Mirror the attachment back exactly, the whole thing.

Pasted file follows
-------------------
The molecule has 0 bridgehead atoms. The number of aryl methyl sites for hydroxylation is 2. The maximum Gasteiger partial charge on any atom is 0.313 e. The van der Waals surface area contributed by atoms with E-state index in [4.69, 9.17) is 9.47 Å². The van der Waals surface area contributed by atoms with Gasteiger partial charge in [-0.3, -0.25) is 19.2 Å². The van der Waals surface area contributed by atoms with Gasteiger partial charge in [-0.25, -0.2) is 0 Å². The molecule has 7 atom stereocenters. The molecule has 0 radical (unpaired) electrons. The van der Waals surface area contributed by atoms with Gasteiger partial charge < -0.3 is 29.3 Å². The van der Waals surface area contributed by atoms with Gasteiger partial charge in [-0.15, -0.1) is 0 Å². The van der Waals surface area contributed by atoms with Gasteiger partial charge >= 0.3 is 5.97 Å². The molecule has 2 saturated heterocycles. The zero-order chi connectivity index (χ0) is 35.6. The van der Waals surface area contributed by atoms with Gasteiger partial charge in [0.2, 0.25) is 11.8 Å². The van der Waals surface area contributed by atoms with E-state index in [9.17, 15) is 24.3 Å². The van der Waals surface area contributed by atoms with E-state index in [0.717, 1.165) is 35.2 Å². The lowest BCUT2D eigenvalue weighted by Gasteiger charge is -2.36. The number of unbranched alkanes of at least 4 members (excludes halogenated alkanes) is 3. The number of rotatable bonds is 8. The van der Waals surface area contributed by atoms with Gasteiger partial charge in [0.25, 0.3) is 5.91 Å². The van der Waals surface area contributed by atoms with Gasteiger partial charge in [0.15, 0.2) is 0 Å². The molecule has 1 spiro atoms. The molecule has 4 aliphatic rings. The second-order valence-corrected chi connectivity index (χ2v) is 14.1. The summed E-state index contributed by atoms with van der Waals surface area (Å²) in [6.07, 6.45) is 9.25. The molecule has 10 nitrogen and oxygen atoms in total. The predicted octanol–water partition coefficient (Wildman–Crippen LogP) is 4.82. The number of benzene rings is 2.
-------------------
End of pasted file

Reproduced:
The molecule has 0 bridgehead atoms. The number of aryl methyl sites for hydroxylation is 2. The maximum Gasteiger partial charge on any atom is 0.313 e. The van der Waals surface area contributed by atoms with E-state index in [4.69, 9.17) is 9.47 Å². The van der Waals surface area contributed by atoms with Gasteiger partial charge in [-0.3, -0.25) is 19.2 Å². The van der Waals surface area contributed by atoms with Gasteiger partial charge in [-0.25, -0.2) is 0 Å². The molecule has 7 atom stereocenters. The molecule has 0 radical (unpaired) electrons. The van der Waals surface area contributed by atoms with Gasteiger partial charge < -0.3 is 29.3 Å². The van der Waals surface area contributed by atoms with Gasteiger partial charge in [-0.15, -0.1) is 0 Å². The van der Waals surface area contributed by atoms with Gasteiger partial charge >= 0.3 is 5.97 Å². The molecule has 2 saturated heterocycles. The zero-order chi connectivity index (χ0) is 35.6. The van der Waals surface area contributed by atoms with Gasteiger partial charge in [0.2, 0.25) is 11.8 Å². The van der Waals surface area contributed by atoms with E-state index in [9.17, 15) is 24.3 Å². The van der Waals surface area contributed by atoms with E-state index in [0.717, 1.165) is 35.2 Å². The lowest BCUT2D eigenvalue weighted by Gasteiger charge is -2.36. The number of unbranched alkanes of at least 4 members (excludes halogenated alkanes) is 3. The number of rotatable bonds is 8. The van der Waals surface area contributed by atoms with Gasteiger partial charge in [0.25, 0.3) is 5.91 Å². The van der Waals surface area contributed by atoms with Gasteiger partial charge in [0.15, 0.2) is 0 Å². The molecule has 1 spiro atoms. The molecule has 4 aliphatic rings. The second-order valence-corrected chi connectivity index (χ2v) is 14.1. The summed E-state index contributed by atoms with van der Waals surface area (Å²) in [6.07, 6.45) is 9.25. The molecule has 10 nitrogen and oxygen atoms in total. The predicted octanol–water partition coefficient (Wildman–Crippen LogP) is 4.82. The number of benzene rings is 2.